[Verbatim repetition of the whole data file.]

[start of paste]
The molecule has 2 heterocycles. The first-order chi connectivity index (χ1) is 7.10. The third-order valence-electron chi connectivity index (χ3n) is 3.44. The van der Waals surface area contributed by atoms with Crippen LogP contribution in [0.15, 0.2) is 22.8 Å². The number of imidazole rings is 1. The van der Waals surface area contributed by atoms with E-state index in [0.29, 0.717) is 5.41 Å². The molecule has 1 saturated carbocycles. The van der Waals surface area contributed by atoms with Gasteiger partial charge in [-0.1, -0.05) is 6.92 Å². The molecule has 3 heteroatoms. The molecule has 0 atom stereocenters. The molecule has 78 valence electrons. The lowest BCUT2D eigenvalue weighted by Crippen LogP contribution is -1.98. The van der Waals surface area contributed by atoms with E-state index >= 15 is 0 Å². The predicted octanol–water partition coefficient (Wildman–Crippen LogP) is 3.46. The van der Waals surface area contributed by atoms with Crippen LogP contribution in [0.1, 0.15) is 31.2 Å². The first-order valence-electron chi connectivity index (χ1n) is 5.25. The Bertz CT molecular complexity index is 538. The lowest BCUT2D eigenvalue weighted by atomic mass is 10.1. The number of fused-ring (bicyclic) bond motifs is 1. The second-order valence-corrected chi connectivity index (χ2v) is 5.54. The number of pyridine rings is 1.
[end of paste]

The molecule has 2 heterocycles. The first-order chi connectivity index (χ1) is 7.10. The third-order valence-electron chi connectivity index (χ3n) is 3.44. The van der Waals surface area contributed by atoms with Crippen LogP contribution in [0.15, 0.2) is 22.8 Å². The number of imidazole rings is 1. The van der Waals surface area contributed by atoms with E-state index in [0.29, 0.717) is 5.41 Å². The molecule has 1 saturated carbocycles. The van der Waals surface area contributed by atoms with Gasteiger partial charge in [-0.1, -0.05) is 6.92 Å². The molecule has 3 heteroatoms. The molecule has 0 atom stereocenters. The molecule has 78 valence electrons. The lowest BCUT2D eigenvalue weighted by Crippen LogP contribution is -1.98. The van der Waals surface area contributed by atoms with E-state index >= 15 is 0 Å². The predicted octanol–water partition coefficient (Wildman–Crippen LogP) is 3.46. The van der Waals surface area contributed by atoms with Crippen LogP contribution in [0.1, 0.15) is 31.2 Å². The first-order valence-electron chi connectivity index (χ1n) is 5.25. The Bertz CT molecular complexity index is 538. The lowest BCUT2D eigenvalue weighted by atomic mass is 10.1. The number of fused-ring (bicyclic) bond motifs is 1. The second-order valence-corrected chi connectivity index (χ2v) is 5.54. The number of pyridine rings is 1.